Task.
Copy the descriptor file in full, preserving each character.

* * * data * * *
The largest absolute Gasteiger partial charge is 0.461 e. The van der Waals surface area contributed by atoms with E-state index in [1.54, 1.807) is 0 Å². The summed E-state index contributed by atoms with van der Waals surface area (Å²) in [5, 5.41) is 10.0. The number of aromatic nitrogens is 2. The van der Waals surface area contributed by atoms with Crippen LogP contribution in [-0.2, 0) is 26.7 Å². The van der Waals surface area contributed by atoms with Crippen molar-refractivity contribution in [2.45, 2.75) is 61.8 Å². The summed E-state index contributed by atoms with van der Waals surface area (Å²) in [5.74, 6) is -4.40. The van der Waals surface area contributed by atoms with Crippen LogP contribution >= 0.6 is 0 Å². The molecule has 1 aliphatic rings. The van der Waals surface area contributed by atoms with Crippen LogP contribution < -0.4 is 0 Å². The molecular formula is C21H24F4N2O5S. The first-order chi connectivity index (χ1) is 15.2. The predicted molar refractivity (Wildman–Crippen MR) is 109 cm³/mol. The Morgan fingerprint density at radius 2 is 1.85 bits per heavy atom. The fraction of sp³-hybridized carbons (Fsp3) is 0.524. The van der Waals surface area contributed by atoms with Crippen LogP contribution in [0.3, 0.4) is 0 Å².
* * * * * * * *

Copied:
The largest absolute Gasteiger partial charge is 0.461 e. The van der Waals surface area contributed by atoms with E-state index in [1.54, 1.807) is 0 Å². The summed E-state index contributed by atoms with van der Waals surface area (Å²) in [5, 5.41) is 10.0. The number of aromatic nitrogens is 2. The van der Waals surface area contributed by atoms with Crippen LogP contribution in [-0.2, 0) is 26.7 Å². The van der Waals surface area contributed by atoms with Crippen molar-refractivity contribution in [2.45, 2.75) is 61.8 Å². The summed E-state index contributed by atoms with van der Waals surface area (Å²) in [5.74, 6) is -4.40. The van der Waals surface area contributed by atoms with Crippen LogP contribution >= 0.6 is 0 Å². The molecule has 1 aliphatic rings. The van der Waals surface area contributed by atoms with Crippen LogP contribution < -0.4 is 0 Å². The molecular formula is C21H24F4N2O5S. The first-order chi connectivity index (χ1) is 15.2. The predicted molar refractivity (Wildman–Crippen MR) is 109 cm³/mol. The Morgan fingerprint density at radius 2 is 1.85 bits per heavy atom. The fraction of sp³-hybridized carbons (Fsp3) is 0.524. The van der Waals surface area contributed by atoms with Crippen LogP contribution in [0.3, 0.4) is 0 Å².